But, today, the odds of Las Vegas attracting NCAA Tournament games in the near future are better than ever. Emmert discussed the issue in December, saying that after attending the Mountain West, Pac-12 and WCC basketball tournaments last March, he found it hypocritical that an NCAA regional would not be allowed under current rules.

“I think the membership is trying to figure out what’s the right way to approach this issue again,” Emmert said at the Intercollegiate Athlete Forum in New York. “Where does the membership want to be in this space? How do you manage what often seems to be a hypocritical stance? Let’s talk about it.”

Holzman said that conversation is on the table now, crediting former UNLV athletic director Jim Livengood for helping to improve the city’s perception with the NCAA.

“I do think the tide is turning, and I think (the NCAA is) being very thoughtful and intentional with their discussions, but we’ve never been in this place before where you could see a change happening,” Holzman said.

It helps that the Pac-12 tournament completely sold out this week at the 12,916-seat MGM Grand Garden. The WCC also did well at The Orleans, with sellouts of more than 8,000 for the Monday and Tuesday sessions.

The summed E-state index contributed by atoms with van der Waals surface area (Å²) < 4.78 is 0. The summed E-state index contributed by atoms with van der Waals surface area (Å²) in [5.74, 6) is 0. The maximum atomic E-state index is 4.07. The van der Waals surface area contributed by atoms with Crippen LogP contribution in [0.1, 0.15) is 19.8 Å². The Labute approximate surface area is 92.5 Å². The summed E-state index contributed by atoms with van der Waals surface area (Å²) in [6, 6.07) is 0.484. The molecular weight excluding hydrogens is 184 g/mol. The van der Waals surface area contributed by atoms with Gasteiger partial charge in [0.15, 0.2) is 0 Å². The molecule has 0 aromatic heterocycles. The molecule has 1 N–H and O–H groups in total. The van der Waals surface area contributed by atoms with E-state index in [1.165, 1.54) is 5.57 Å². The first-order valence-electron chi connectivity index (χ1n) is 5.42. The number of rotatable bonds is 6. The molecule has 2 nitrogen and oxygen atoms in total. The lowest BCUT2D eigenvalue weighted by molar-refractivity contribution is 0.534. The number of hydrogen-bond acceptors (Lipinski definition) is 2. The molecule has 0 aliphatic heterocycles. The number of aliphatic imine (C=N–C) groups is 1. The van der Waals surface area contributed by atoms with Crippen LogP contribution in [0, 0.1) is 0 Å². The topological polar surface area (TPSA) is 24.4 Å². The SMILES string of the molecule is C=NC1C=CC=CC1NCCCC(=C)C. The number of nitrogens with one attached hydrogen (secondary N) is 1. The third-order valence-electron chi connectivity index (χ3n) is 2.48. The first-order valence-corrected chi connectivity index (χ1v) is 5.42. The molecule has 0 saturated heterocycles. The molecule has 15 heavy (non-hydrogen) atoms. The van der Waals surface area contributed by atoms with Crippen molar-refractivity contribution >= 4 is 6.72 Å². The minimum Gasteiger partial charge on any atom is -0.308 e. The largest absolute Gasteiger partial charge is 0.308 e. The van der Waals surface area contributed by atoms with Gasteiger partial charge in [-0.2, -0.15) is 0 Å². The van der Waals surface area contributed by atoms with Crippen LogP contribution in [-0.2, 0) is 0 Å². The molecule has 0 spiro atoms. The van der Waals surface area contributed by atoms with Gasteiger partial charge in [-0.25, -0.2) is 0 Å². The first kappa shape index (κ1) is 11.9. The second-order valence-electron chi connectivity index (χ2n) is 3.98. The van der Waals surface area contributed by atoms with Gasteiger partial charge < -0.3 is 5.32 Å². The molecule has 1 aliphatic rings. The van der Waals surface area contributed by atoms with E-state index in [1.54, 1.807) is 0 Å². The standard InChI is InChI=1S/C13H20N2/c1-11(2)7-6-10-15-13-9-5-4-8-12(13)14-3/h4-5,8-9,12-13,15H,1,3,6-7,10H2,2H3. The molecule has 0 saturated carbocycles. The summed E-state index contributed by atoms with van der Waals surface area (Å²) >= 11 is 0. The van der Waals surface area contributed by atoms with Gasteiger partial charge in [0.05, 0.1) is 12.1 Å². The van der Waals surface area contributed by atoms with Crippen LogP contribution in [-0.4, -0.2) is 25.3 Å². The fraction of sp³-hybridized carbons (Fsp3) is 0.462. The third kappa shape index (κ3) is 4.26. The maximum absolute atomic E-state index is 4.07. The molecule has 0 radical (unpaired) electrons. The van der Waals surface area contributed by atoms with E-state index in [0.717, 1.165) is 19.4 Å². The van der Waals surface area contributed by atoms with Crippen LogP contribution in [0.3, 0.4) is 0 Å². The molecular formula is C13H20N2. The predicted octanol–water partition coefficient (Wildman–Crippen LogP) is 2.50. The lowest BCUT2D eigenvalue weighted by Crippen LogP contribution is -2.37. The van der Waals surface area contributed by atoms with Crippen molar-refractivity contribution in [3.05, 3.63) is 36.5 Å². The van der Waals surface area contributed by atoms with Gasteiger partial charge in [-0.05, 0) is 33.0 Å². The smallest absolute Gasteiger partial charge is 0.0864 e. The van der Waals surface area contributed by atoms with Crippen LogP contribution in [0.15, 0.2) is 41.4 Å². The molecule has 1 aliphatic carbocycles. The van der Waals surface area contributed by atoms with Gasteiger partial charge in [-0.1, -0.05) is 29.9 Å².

However, the Mountain West has struggled this week, drawing an announced 6,325 for Thursday’s evening session and 8,279 for the afternoon games at the Thomas & Mack Center. At The Orleans on Thursday, the WAC drew an announced crowd of 1,472 for three games.

Changing attitudes

Pat Christenson, president of Las Vegas Events, has worked to attract events to the city for 25 years. He sees change taking place all over the map in relation to an acceptance of legal sports wagering.

“It’s so hypocritical that you would penalize Vegas for regulating something no other city does,” Christenson said. “The issue of gaming, every year, it becomes diluted. Every year, the objection to gaming is less and less everywhere across the country.”

It helps when powerful figures, such as NBA commissioner Adam Silver, step forward to promote the benefits of sports betting. Late last year, Silver said legalized gambling “is good for business, I don’t want to hide from that.”

Another friend of the books is Brent Musburger, who was here to call WCC games Monday and Tuesday for ESPN. Musburger has been a vocal proponent of the sports betting industry for decades. While most commentators ignore what’s obvious to viewers, he often makes references to point spreads.

“I don’t go overboard about it, but it’s always there,” said Musburger, who bristled at the notion of the gambling issue being taboo.

“Get your head out of the sand. It’s just part of American life. Every street corner has got some kind of gaming going on or you can go buy a Powerball ticket. I just think it’s nonsense. I’ve thought that for a long time.”

Musburger was assigned by ESPN to call the Big 12 tournament in Kansas City this weekend, so he begrudgingly left Las Vegas.